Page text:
Ten Republican senators have asked President Biden for heavy cuts to his $1.9 trillion pandemic aid bill offering a $600 billion alternative that they said could get bipartisan support for quick passage, The New York Times reported.
According to commentators, Democrats do not seem likely to consider their proposals and are gearing up to move ahead with their sweeping package —overriding Republican concerns.
Republican Senators Ask For Heavy Cuts To Biden’s $1.9 Trillion Pandemic Aid Bill
In their bid to not allow a replay of their miscalculation of 2009, when they controlled the government last time, the White House and top Democrats are determined to push ahead with the bill during an economic crisis.
They seem unwilling to brook any dilution or significant changes, with no certainty of getting Republicans on board.
Senator Chuck Schumer, Democrat of New York and the new majority leader, said the dangers of undershooting their response were far greater than overshooting, The New York Times reported.
He added that we should have learned the lesson in 2008 and 2009 when Congress was too constrained and timid in response to the financial crisis.
They seem to be banking on the strategy of 12 years ago, when Barack Obama became president, with Democrats controlling both houses of Congress. At the time, they tackled both a major health care overhaul and a sweeping economic package.
According to Democrats, in their quest to get Republican support for both, they settled for an economic stimulus that fell much short of their projections and engaged in talks with Republicans for too long.
That view was behind the tepid response on Sunday to the Republican offer. The Senate Republicans have asked for a meeting with the President to offer a substantially smaller stimulus proposal.
The 10 senators had said in their letter that on crucial areas such as vaccine distribution, their priorities aligned with those of Mr Biden.
However, members of the group clarified in interviews on Sunday that their plan amounted to less than a third of Mr Biden’s proposal. Though Democrats said they would review it, a comprehensive legislative response would be needed.
Talks with Republicans would likely continue, and on Sunday, Mr Biden invited Senator Susan Collins of Maine along with other Senators who had signed the letter to the White House this week.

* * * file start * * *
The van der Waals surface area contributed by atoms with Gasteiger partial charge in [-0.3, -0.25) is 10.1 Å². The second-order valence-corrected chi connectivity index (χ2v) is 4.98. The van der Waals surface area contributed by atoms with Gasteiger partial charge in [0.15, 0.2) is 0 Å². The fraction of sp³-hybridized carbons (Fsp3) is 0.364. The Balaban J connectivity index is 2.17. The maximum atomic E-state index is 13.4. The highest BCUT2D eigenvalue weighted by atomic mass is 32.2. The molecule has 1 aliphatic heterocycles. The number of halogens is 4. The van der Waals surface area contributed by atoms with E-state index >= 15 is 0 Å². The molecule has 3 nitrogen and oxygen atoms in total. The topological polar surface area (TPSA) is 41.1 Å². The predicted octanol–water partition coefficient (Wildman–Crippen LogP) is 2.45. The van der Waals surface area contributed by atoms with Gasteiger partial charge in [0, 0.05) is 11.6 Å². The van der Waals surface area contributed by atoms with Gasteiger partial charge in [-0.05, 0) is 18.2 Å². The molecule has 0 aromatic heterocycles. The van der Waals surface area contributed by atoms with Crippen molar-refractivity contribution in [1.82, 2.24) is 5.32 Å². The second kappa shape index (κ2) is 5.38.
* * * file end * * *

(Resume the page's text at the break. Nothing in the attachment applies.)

But Democrats this week will initiate a budget process known as reconciliation that does not allow filibuster. With it, they would be able to push through the pandemic legislation on their own if there was a failure in the emergence of a bipartisan agreement.
That possibility has Republicans calling out Democrats for not sticking to their bipartisan commitment, warning that the effort would have repercussions on reaching bipartisan deals.
Commentators point out that the objection ignored that Republicans in January 2017 had initiated their own reconciliation process even before Donald J.
Trump was sworn in as president, which set the stage for enacting a $1.5 trillion tax package passed without a single Democratic vote.
Senator Lisa Murkowski, Republican of Alaska, one of the signers of the new letter, asked that the Republicans were giving an opportunity to come together on important and timely legislation, so why would Democrats not do that rather than trying to move it through with reconciliation and having a fully partisan product, The New York Times reported.
While the plan had to be rolled out yet, according to members of the group, they would omit Democrats’ proposal for a federal minimum wage increase and cut down direct stimulus payments to individuals, excluding Americans over $50,000 a year or families have a combined income over $100,000.
Senator Rob Portman, Republican of Ohio, said on the CNN program, “State of the Union” on Sunday that the focus that they should focus on those who are struggling, the New York Times reported.
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